Aside from the pairs, the squad spent sessions in an eight, fours and sculling boats. OUWLRC have two girls trialling for GB Under 23s this year. This was a great opportunity for Dani Edmunds and Lucy Cross to spend lots of time in their singles and we look forward to what this year may bring for them! The camp also marked the start of seat racing. This was the first proper experience of seat racing for many of the rowers, and a taste of what the upcoming season has in store.

   Off the water, the girls took full advantage of the natural thermal baths that were part of the hotel. The sulphurous waters did wonders for aching bodies and blistered hands. There was also cause to celebrate as the camp went over the New Year, and OUWLRC began 2017 in the most fitting way: hours of rowing chat and a long paddle the morning after.

   The squad also had an afternoon off in which they made a trip to the nearby town of Ourense. The girls visited the old town, the famous As Burgas (thermal springs) and the city Cathedral.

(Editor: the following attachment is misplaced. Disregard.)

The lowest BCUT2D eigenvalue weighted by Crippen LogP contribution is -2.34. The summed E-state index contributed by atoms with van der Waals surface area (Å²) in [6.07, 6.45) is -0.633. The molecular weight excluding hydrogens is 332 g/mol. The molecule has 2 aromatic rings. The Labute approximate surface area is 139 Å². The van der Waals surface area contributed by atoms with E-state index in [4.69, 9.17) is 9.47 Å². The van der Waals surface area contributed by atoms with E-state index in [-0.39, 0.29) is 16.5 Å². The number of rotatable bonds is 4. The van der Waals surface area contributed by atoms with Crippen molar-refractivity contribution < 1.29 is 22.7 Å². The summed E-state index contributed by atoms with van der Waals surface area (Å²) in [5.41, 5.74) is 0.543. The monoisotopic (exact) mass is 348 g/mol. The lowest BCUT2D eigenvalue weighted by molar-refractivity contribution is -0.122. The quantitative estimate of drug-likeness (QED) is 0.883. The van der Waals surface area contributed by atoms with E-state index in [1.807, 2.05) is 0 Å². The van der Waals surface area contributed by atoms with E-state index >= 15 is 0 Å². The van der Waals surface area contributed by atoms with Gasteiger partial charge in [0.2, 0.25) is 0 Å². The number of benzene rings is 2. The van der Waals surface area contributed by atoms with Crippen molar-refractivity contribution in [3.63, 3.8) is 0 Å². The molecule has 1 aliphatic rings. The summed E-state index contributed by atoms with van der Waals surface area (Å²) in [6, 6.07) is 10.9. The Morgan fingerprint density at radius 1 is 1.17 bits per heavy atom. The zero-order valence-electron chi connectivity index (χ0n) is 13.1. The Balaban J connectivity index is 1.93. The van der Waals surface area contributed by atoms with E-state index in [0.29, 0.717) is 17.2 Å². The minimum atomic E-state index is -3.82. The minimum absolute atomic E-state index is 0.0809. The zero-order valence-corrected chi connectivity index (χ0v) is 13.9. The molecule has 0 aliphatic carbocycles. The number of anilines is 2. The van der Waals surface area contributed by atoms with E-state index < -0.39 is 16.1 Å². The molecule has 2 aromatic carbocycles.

The aim of this camp was three fold: to make technical and physical progress, to begin to have an idea of the final Blue Boat crew, and to bond as a squad. We most definitely achieved each of these by the end of the camp, but I think the last point deserves more attention than the others. Boats go fast when people row well, but they go faster when people row together. Over training camp the squad has become even closer than before and there is a real support network and team ethos which makes the entire trialling experience so special.

   A big thanks must be said to our coaches and support team who made this camp possible. It was a brilliant way to kick off the New Year and we hope 2017 continues on this positive trajectory!

OUWLRC Squad 2016-17

OUWLRC Squad 2016-17